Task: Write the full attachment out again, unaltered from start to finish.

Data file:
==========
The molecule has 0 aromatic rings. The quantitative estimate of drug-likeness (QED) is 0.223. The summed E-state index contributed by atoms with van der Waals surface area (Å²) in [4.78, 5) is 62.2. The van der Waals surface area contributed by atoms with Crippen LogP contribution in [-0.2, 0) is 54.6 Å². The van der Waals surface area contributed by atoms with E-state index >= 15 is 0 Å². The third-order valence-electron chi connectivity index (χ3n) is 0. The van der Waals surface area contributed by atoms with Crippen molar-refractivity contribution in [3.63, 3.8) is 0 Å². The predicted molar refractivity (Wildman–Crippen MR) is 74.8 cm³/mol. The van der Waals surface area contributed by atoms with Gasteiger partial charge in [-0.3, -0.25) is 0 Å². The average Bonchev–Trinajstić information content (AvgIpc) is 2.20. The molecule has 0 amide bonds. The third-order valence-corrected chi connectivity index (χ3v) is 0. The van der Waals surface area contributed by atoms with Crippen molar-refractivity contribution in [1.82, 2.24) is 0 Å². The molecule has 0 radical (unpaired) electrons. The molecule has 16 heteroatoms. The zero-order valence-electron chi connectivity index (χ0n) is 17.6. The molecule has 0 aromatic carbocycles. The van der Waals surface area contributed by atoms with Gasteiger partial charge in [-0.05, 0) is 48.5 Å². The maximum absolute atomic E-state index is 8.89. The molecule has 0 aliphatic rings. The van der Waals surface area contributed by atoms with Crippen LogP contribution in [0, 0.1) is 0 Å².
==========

The molecule has 0 aromatic rings. The quantitative estimate of drug-likeness (QED) is 0.223. The summed E-state index contributed by atoms with van der Waals surface area (Å²) in [4.78, 5) is 62.2. The van der Waals surface area contributed by atoms with Crippen LogP contribution in [-0.2, 0) is 54.6 Å². The van der Waals surface area contributed by atoms with E-state index >= 15 is 0 Å². The third-order valence-electron chi connectivity index (χ3n) is 0. The van der Waals surface area contributed by atoms with Crippen molar-refractivity contribution in [3.63, 3.8) is 0 Å². The predicted molar refractivity (Wildman–Crippen MR) is 74.8 cm³/mol. The van der Waals surface area contributed by atoms with Gasteiger partial charge in [-0.3, -0.25) is 0 Å². The average Bonchev–Trinajstić information content (AvgIpc) is 2.20. The molecule has 0 amide bonds. The third-order valence-corrected chi connectivity index (χ3v) is 0. The van der Waals surface area contributed by atoms with Crippen molar-refractivity contribution in [1.82, 2.24) is 0 Å². The molecule has 0 radical (unpaired) electrons. The molecule has 16 heteroatoms. The zero-order valence-electron chi connectivity index (χ0n) is 17.6. The molecule has 0 aromatic carbocycles. The van der Waals surface area contributed by atoms with Gasteiger partial charge in [-0.05, 0) is 48.5 Å². The maximum absolute atomic E-state index is 8.89. The molecule has 0 aliphatic rings. The van der Waals surface area contributed by atoms with Crippen LogP contribution in [0, 0.1) is 0 Å².